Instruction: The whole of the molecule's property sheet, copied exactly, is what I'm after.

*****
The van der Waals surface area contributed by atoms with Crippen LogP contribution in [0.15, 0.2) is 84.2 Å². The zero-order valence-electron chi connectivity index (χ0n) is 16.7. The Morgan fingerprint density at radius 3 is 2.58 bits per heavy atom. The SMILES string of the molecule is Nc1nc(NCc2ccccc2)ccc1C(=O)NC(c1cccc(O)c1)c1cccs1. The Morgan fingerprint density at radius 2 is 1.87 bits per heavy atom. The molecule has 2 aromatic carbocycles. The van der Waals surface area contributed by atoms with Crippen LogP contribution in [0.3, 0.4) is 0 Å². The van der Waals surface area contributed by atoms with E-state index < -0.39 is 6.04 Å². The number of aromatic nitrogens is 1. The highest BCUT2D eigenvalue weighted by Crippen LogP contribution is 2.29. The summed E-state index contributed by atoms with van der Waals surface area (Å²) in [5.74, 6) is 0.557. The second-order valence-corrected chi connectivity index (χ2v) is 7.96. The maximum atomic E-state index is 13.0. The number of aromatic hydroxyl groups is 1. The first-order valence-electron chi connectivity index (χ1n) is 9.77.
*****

The van der Waals surface area contributed by atoms with Crippen LogP contribution in [0.15, 0.2) is 84.2 Å². The zero-order valence-electron chi connectivity index (χ0n) is 16.7. The Morgan fingerprint density at radius 3 is 2.58 bits per heavy atom. The SMILES string of the molecule is Nc1nc(NCc2ccccc2)ccc1C(=O)NC(c1cccc(O)c1)c1cccs1. The Morgan fingerprint density at radius 2 is 1.87 bits per heavy atom. The molecule has 2 aromatic carbocycles. The van der Waals surface area contributed by atoms with Crippen LogP contribution in [0.3, 0.4) is 0 Å². The van der Waals surface area contributed by atoms with E-state index < -0.39 is 6.04 Å². The number of aromatic nitrogens is 1. The highest BCUT2D eigenvalue weighted by Crippen LogP contribution is 2.29. The summed E-state index contributed by atoms with van der Waals surface area (Å²) in [5.74, 6) is 0.557. The second-order valence-corrected chi connectivity index (χ2v) is 7.96. The maximum atomic E-state index is 13.0. The number of aromatic hydroxyl groups is 1. The first-order valence-electron chi connectivity index (χ1n) is 9.77.